|A high school student watches online learning courses at home. [Xinhua]|
Chinese students' eagerness for higher quality education is well documented but, in recent years, many are turning to the Internet for their learning needs.
In 2013, Massive Online Open Courses (MOOCs) aimed at unlimited participation and open access via the web, which gained access to the Chinese market, and online learning suddenly took off.
According to the China Industrial Information Network, over 100 million people took online classes last year - more than doubling that of 2010.
The number of people taking online classes is expected to continue to grow at an annual average of 15 percent.
Analysts believe China could become one of the world's most vibrant online education markets, given its growing spending power and under-supply of educational resources, as well as the introduction of the two-child policy.
"Well, there is clearly a tremendous demand for online education. I think there are three reasons for that. First one is cultural. The Chinese people have valued education for thousands of years. The second reason is technological. Especially now, more and more Chinese have access to the interview through their mobile phones, faster bandwidth and more powerful processors. And finally, it's political. In the recent concluded 19th Party Congress, Xi Jinping emphasized one of the challenges facing China today is unequal and unbalanced development, so online education is potentially a very powerful tool for addressing this unequal and unbalanced development," said Andy Mok, the managing director of Red Pagoda Resources.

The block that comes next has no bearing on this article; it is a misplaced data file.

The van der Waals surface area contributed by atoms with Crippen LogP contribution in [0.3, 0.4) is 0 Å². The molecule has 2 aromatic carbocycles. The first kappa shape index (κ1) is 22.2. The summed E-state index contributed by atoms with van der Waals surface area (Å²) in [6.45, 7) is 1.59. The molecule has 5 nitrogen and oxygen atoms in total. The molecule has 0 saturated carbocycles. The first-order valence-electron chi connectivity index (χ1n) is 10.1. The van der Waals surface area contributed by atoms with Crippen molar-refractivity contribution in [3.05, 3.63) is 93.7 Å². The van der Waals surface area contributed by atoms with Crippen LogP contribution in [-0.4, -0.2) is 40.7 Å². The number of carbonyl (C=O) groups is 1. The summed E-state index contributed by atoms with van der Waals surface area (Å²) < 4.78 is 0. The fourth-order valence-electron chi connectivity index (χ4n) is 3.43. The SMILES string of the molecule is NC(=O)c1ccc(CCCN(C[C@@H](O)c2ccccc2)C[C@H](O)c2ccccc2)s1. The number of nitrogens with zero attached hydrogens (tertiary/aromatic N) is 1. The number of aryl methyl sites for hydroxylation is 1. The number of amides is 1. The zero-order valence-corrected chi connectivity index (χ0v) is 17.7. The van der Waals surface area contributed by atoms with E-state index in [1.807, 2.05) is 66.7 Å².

"How should you phrase or define the certification of the teachers - who should be qualified to teach online? What should be the size of the class? So there are a lot of things that need to be defined and need to come to the attention of the regulators.," noted Amy Li, the founding director of Pioneer Academics.
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